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RFID Helps Diagnose Early Dementia

A system developed by researchers at the University of South Florida wanted to determine if an RFID-based system could be used as a diagnosis tool by tracking and analyzing a patient's movements.
By Mary Catherine O'Connor
After wearing the tag for 30 days, each Shady Palms participant was given a short test known as the Mini-Mental State Examination. Kearns and his team then compared the movement data collected from a particular RFID tag with the corresponding participant's exam results. What the researchers found is that residents whose exam indicated mild cognitive impairment, consistent with early dementia, also showed patterns of wandering. To ensure that the study was blind, the test was administered by a gerontology graduate student who was independent of Kearns' team and who, therefore, had no knowledge of whether the residents' movement patterns indicated wandering.

HERMES is now being tested at a second assisted-living facility in Tampa. Kearns hopes the results at that location will reinforce the findings from Shady Palms. He has also submitted a report on the Shady Palms test to a medical journal.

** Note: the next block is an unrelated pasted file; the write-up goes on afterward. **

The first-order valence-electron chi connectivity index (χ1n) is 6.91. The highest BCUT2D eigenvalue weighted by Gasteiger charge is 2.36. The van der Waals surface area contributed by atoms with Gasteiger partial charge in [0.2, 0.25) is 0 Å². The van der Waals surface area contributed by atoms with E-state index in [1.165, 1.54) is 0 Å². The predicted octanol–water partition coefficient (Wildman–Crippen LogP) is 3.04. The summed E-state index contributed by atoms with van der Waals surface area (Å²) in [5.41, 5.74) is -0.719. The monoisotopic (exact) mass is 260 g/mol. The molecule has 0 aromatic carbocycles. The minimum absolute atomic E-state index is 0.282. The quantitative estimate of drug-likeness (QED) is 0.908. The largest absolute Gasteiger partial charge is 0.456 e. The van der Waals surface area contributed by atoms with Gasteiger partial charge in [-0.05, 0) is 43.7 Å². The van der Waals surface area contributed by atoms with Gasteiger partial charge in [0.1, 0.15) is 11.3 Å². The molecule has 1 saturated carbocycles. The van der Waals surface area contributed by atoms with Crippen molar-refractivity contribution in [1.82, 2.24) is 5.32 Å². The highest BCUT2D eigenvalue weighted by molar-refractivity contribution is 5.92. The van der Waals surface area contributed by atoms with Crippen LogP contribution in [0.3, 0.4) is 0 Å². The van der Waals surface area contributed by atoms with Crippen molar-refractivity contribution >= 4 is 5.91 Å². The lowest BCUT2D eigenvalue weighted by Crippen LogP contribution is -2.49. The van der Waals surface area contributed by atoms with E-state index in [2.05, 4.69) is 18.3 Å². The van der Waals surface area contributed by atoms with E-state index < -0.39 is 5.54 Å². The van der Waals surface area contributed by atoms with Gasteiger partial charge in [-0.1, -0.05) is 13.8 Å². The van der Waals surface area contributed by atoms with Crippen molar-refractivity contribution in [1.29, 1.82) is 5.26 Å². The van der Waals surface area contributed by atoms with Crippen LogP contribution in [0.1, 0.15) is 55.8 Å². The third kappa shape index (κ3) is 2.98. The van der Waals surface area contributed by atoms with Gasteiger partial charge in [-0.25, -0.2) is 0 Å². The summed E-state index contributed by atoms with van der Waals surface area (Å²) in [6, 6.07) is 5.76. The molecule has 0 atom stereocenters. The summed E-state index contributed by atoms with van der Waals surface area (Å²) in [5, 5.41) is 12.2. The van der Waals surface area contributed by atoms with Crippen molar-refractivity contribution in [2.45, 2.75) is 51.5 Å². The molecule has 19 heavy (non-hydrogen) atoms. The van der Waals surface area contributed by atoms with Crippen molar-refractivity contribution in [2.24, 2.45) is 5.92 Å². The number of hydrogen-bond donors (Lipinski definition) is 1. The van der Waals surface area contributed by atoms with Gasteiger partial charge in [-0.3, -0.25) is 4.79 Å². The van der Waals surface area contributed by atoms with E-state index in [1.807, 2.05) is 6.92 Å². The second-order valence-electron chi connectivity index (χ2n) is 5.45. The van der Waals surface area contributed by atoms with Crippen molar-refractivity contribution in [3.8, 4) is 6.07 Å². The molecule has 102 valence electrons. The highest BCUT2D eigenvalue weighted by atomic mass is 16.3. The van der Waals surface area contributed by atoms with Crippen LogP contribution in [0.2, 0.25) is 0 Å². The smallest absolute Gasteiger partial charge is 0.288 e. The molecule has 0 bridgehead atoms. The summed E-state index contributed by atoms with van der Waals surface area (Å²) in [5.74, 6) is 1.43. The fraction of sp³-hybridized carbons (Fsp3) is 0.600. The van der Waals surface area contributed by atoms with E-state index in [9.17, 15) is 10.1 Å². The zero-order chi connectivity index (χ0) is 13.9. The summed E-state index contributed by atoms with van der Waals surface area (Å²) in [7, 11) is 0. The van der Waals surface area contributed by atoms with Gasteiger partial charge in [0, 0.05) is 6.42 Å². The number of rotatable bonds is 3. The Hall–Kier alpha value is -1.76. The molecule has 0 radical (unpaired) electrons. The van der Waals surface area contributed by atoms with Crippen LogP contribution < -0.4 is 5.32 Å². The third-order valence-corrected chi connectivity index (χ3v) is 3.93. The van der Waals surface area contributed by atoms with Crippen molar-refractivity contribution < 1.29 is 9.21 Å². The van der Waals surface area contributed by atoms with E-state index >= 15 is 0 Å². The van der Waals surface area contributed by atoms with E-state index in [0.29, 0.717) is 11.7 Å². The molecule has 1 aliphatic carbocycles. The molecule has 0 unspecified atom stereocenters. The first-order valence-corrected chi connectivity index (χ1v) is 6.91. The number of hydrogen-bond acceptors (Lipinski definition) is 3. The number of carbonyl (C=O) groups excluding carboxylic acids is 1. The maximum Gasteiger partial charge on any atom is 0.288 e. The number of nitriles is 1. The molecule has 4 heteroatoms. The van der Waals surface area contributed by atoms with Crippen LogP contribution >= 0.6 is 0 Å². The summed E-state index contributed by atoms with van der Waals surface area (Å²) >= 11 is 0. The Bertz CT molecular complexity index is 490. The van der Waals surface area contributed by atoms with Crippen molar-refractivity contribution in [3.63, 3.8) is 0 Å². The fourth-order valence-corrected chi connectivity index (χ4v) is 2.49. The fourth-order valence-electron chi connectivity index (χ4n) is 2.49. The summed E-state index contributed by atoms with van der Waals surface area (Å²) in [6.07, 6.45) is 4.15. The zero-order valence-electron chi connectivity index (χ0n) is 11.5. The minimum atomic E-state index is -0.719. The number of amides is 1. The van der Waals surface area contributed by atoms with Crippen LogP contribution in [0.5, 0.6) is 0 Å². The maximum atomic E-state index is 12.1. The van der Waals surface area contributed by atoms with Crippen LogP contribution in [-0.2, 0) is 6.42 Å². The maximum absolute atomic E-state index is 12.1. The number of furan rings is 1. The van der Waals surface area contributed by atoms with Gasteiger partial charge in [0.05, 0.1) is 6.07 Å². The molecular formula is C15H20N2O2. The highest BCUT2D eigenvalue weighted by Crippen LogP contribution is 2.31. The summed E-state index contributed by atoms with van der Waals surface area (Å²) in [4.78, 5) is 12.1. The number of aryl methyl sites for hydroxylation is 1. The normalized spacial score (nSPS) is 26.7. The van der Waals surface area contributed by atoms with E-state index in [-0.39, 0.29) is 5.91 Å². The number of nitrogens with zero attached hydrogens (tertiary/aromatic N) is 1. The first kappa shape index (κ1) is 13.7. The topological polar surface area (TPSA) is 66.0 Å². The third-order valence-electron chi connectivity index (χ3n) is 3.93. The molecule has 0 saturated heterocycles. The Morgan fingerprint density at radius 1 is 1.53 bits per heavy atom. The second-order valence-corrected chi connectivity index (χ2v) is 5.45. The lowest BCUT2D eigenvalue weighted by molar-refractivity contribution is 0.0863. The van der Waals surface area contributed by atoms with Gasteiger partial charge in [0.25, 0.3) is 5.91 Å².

The university, Kearns notes, hopes to license HERMES to a third party that will market the system to assisted-living facilities. He envisions that the facilities would purchase the system and then offer the tags and tracking service, for a fee, to any residents who wished to have their movements monitored.

Robert Bennett, the administrator of Shady Palms, says the test did result in one resident who participated in the study being placed on a drug regimen designed to stave off dementia. Still, he says he's not sure that using the HERMES system on an ongoing basis could compete in price with having a counselor periodically visit the site and offer the Mini-Mental State Exam to all residents. Thus, he says, HERMES would need to offer Shady Palms more than just alerts regarding residents exhibiting early signs of dementia.

A system based on HERMES could provide location tracking for residents deemed likely to try to leave the facility—something dementia patients often attempt. This would issue alerts to staff members if a resident suffering from dementia were to attempt to leave. Shady Palms, however, is already using a different RFID-based system to monitor its residents' locations.

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